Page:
I've been involved in lots of habilitation therapy with my kids. Specifically for language, speech and communication. I have two kids whose ears are deaf or hard of hearing.
I remember clearly the big celebration when the therapist said "Your child is at or above age level for both receptive and expressive skills." Yay!
What are receptive and expressive skills? Receptive language is understanding and interpreting language input, both in words and gestures. Expressive language focuses on the language output, how a person expresses themselves grammatically and what they want and need.
When I apply this concept to my life, my receptive skills are huge while my expressive skills are developing. I am a life-long learner and love to take courses, read non-fiction books and keep stimulated with new ideas (high receptive skills). Soaking up a new idea is bliss. It's easy. Historically, I've tended to put off teaching others what I know (developing expressive skills). My tendency has been to go learn more so I can be "perfect" when I teach, instead of teaching what I know, with all the holes and questions I still have. Learning is less risky; I don't feel vulnerable when I learn. This awareness of a pattern is causing me to exercise my expressive skills, take risks and express what I know.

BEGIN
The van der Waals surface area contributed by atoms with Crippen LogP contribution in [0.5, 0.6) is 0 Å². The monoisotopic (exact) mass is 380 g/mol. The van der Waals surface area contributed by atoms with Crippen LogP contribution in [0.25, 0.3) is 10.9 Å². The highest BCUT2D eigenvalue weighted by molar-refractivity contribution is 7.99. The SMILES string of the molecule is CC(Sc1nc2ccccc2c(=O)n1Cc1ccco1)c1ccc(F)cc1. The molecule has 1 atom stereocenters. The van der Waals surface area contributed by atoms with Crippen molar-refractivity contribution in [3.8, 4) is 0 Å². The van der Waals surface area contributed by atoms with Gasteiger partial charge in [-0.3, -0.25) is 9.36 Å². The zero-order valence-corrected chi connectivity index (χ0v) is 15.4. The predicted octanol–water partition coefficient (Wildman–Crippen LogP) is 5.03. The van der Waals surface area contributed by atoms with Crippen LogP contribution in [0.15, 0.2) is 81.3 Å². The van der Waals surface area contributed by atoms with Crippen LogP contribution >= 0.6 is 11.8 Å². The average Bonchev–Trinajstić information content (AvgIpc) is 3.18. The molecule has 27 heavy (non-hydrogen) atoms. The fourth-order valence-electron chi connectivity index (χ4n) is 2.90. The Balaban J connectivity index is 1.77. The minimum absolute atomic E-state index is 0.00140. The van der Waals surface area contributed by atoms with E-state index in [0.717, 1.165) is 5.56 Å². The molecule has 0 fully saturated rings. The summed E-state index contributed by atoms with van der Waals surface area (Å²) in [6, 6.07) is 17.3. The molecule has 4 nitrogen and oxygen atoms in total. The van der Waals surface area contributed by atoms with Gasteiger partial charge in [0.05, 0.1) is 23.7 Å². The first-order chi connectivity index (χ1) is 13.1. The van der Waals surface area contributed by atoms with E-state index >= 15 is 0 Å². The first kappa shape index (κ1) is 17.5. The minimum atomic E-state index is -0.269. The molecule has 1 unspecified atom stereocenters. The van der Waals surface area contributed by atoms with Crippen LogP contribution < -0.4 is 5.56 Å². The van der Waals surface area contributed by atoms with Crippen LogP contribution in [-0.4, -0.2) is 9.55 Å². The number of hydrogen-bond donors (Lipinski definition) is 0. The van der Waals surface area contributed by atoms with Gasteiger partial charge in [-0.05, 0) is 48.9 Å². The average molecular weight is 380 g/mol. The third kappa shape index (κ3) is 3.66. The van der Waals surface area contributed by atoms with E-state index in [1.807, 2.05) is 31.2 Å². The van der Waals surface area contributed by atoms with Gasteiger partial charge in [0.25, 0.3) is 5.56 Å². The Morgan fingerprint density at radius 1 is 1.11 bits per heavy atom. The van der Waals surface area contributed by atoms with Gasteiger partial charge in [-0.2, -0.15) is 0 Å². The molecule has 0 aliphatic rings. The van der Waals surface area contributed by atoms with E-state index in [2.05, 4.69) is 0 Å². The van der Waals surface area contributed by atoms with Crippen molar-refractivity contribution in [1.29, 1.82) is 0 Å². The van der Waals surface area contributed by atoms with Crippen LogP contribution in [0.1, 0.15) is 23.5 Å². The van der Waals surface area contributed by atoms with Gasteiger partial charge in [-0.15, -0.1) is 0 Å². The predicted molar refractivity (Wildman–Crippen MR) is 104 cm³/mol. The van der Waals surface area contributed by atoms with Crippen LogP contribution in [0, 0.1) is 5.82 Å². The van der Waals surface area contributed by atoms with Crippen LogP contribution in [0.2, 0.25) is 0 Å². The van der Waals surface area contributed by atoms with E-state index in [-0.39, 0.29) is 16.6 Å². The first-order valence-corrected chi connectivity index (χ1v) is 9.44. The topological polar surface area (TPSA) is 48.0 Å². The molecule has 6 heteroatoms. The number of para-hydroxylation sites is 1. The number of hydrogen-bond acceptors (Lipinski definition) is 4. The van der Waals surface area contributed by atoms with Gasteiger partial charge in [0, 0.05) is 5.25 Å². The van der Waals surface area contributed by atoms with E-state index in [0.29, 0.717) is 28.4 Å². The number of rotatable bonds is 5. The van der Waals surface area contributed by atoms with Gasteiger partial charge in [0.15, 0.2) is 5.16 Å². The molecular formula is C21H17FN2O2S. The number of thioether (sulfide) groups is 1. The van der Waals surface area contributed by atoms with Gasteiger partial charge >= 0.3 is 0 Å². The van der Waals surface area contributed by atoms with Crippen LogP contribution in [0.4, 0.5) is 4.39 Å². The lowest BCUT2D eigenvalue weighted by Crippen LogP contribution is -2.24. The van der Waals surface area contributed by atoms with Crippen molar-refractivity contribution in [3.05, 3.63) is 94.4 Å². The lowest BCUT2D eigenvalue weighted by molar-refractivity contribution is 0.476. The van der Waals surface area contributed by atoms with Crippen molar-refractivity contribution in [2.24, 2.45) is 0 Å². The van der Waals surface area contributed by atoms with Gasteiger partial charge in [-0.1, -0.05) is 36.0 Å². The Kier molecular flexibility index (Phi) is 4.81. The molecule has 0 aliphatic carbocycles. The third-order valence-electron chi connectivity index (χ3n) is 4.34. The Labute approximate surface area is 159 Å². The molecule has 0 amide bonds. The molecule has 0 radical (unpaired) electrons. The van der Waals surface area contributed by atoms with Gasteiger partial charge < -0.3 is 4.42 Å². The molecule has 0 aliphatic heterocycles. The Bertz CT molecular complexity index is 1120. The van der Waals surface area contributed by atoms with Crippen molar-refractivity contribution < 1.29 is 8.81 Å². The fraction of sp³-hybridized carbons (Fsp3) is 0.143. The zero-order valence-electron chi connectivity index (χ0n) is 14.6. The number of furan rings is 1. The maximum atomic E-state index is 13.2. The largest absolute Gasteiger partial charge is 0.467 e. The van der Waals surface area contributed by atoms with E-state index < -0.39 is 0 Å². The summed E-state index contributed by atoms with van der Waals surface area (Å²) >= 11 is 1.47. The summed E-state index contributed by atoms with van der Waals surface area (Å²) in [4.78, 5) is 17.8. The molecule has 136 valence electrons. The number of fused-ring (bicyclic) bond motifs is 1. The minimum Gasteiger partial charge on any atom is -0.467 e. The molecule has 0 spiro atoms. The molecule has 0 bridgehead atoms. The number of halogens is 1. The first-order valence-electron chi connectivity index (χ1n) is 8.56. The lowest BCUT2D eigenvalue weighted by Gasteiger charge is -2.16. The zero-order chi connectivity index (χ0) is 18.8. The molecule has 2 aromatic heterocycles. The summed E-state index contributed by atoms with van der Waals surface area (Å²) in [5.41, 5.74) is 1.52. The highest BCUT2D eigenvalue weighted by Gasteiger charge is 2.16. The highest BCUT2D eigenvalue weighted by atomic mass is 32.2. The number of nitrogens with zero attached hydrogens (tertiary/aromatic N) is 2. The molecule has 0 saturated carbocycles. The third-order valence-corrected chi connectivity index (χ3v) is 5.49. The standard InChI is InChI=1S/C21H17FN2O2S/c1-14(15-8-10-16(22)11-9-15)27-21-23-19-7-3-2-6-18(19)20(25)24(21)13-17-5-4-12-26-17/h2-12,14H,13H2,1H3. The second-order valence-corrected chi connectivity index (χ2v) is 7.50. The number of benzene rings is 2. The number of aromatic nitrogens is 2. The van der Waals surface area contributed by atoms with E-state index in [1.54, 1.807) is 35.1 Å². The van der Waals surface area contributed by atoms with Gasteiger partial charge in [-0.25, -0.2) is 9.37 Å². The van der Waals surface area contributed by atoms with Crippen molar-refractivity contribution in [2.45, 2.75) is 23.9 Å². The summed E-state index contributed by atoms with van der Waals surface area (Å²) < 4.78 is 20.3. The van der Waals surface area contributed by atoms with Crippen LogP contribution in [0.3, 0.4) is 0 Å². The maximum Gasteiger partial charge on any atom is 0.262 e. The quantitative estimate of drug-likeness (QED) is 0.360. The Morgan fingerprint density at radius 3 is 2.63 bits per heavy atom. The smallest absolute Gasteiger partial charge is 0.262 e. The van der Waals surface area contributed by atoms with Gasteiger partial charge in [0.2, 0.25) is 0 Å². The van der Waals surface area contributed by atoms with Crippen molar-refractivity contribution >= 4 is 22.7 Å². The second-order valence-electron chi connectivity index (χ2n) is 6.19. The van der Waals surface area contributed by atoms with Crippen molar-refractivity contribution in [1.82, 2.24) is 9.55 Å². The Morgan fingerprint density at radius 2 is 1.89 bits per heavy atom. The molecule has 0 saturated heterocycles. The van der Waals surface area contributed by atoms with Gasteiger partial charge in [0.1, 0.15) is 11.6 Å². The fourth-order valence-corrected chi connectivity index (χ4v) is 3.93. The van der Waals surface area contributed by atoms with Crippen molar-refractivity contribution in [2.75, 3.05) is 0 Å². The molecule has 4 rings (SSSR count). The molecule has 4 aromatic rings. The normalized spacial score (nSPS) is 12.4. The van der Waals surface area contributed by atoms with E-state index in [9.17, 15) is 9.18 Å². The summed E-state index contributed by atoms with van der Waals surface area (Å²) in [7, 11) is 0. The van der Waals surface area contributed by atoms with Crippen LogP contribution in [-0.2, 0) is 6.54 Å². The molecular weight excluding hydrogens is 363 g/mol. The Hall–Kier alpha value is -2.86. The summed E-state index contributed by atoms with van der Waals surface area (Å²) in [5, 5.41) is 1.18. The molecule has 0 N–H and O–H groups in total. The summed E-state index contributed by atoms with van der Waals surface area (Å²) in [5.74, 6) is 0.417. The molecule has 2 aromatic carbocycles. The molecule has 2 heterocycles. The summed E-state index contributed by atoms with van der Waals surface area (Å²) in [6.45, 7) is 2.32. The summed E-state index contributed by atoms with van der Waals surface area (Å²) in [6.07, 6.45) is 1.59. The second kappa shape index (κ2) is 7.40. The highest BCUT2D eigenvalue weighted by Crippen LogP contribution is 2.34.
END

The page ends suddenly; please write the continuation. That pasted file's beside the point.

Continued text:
In "Illusions: The Adventures of a Reluctant Messiah" Richard Bach wrote, "You teach best what you most need to learn." I'm feeling that at a deep level. As I teach the topics I care most about, I continue learning, I ask questions, I stay humble and admit I don't know it all. It feels great to deepen the conversations and to hear others say "I never thought of that!" with a smile.
Which way will I change the world? How can I create kindness and inspire others to lead with kindness? Only by speaking out, using that expressive side. Only by risking "doing it wrong" will I be able to connect with others and invite the change that I wish to see in the world.
That's my plan.
"Be the change that you want to see in the world." Mahatma Gandhi